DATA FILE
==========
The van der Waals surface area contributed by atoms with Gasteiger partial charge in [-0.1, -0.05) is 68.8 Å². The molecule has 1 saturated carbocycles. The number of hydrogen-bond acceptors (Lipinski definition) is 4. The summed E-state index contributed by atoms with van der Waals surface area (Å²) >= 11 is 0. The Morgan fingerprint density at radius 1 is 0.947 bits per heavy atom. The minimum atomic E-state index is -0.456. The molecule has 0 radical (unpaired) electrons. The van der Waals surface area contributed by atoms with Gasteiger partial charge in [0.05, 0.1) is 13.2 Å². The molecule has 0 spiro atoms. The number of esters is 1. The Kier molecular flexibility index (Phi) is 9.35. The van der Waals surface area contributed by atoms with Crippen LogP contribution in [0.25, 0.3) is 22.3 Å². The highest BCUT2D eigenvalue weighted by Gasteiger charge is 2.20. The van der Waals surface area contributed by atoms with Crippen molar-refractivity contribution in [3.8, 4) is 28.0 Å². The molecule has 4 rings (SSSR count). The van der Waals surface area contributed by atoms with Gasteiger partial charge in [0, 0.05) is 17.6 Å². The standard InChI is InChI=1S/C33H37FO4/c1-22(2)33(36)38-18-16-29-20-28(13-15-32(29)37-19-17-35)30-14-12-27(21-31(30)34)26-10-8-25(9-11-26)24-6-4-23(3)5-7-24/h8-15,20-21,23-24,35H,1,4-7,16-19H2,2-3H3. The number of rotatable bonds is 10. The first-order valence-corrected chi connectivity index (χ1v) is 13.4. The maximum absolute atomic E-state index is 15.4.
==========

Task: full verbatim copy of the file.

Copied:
The van der Waals surface area contributed by atoms with Gasteiger partial charge in [-0.1, -0.05) is 68.8 Å². The molecule has 1 saturated carbocycles. The number of hydrogen-bond acceptors (Lipinski definition) is 4. The summed E-state index contributed by atoms with van der Waals surface area (Å²) >= 11 is 0. The Morgan fingerprint density at radius 1 is 0.947 bits per heavy atom. The minimum atomic E-state index is -0.456. The molecule has 0 radical (unpaired) electrons. The van der Waals surface area contributed by atoms with Gasteiger partial charge in [0.05, 0.1) is 13.2 Å². The molecule has 0 spiro atoms. The number of esters is 1. The Kier molecular flexibility index (Phi) is 9.35. The van der Waals surface area contributed by atoms with Crippen LogP contribution in [0.25, 0.3) is 22.3 Å². The highest BCUT2D eigenvalue weighted by Gasteiger charge is 2.20. The van der Waals surface area contributed by atoms with Crippen molar-refractivity contribution in [3.8, 4) is 28.0 Å². The molecule has 4 rings (SSSR count). The van der Waals surface area contributed by atoms with Gasteiger partial charge in [0, 0.05) is 17.6 Å². The standard InChI is InChI=1S/C33H37FO4/c1-22(2)33(36)38-18-16-29-20-28(13-15-32(29)37-19-17-35)30-14-12-27(21-31(30)34)26-10-8-25(9-11-26)24-6-4-23(3)5-7-24/h8-15,20-21,23-24,35H,1,4-7,16-19H2,2-3H3. The number of rotatable bonds is 10. The first-order valence-corrected chi connectivity index (χ1v) is 13.4. The maximum absolute atomic E-state index is 15.4.